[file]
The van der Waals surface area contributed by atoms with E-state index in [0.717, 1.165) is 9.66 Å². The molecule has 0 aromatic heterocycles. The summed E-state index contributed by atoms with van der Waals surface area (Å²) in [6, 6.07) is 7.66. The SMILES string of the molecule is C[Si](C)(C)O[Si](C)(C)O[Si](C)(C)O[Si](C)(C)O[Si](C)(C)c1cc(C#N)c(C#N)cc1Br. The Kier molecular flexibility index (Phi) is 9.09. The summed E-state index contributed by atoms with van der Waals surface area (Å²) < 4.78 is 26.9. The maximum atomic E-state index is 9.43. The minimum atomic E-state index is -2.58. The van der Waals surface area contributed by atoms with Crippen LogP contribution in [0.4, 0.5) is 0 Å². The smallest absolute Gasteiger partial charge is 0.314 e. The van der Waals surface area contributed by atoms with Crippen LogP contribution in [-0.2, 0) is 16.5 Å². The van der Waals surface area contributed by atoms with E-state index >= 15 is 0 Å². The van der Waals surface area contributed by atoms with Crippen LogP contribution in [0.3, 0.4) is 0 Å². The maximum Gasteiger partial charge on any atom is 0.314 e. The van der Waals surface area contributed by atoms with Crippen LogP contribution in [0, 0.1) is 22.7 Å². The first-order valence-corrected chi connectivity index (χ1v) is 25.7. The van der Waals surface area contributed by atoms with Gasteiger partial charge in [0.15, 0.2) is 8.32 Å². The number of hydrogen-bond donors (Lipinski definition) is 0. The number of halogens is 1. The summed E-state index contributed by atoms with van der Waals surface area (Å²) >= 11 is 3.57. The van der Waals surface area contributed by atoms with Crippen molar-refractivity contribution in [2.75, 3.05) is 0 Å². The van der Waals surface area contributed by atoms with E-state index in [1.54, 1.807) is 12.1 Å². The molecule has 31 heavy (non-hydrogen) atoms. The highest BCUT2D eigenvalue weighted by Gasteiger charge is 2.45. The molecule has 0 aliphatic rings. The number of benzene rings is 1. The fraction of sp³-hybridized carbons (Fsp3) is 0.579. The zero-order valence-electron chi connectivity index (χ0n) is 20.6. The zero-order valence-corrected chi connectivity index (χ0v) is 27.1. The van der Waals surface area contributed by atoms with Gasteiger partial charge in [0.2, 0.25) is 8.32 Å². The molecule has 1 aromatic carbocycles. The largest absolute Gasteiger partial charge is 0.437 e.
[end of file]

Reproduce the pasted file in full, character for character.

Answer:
The van der Waals surface area contributed by atoms with E-state index in [0.717, 1.165) is 9.66 Å². The molecule has 0 aromatic heterocycles. The summed E-state index contributed by atoms with van der Waals surface area (Å²) in [6, 6.07) is 7.66. The SMILES string of the molecule is C[Si](C)(C)O[Si](C)(C)O[Si](C)(C)O[Si](C)(C)O[Si](C)(C)c1cc(C#N)c(C#N)cc1Br. The Kier molecular flexibility index (Phi) is 9.09. The summed E-state index contributed by atoms with van der Waals surface area (Å²) < 4.78 is 26.9. The maximum atomic E-state index is 9.43. The minimum atomic E-state index is -2.58. The van der Waals surface area contributed by atoms with Crippen LogP contribution in [0.4, 0.5) is 0 Å². The smallest absolute Gasteiger partial charge is 0.314 e. The van der Waals surface area contributed by atoms with Crippen LogP contribution in [-0.2, 0) is 16.5 Å². The van der Waals surface area contributed by atoms with E-state index >= 15 is 0 Å². The van der Waals surface area contributed by atoms with Crippen LogP contribution in [0.3, 0.4) is 0 Å². The maximum Gasteiger partial charge on any atom is 0.314 e. The van der Waals surface area contributed by atoms with Crippen LogP contribution in [0, 0.1) is 22.7 Å². The first-order valence-corrected chi connectivity index (χ1v) is 25.7. The van der Waals surface area contributed by atoms with Gasteiger partial charge in [0.15, 0.2) is 8.32 Å². The number of hydrogen-bond donors (Lipinski definition) is 0. The number of halogens is 1. The summed E-state index contributed by atoms with van der Waals surface area (Å²) >= 11 is 3.57. The van der Waals surface area contributed by atoms with Crippen molar-refractivity contribution in [2.75, 3.05) is 0 Å². The van der Waals surface area contributed by atoms with E-state index in [1.54, 1.807) is 12.1 Å². The molecule has 31 heavy (non-hydrogen) atoms. The highest BCUT2D eigenvalue weighted by Gasteiger charge is 2.45. The molecule has 0 aliphatic rings. The number of benzene rings is 1. The fraction of sp³-hybridized carbons (Fsp3) is 0.579. The zero-order valence-electron chi connectivity index (χ0n) is 20.6. The zero-order valence-corrected chi connectivity index (χ0v) is 27.1. The van der Waals surface area contributed by atoms with Gasteiger partial charge in [0.2, 0.25) is 8.32 Å². The molecule has 1 aromatic carbocycles. The largest absolute Gasteiger partial charge is 0.437 e.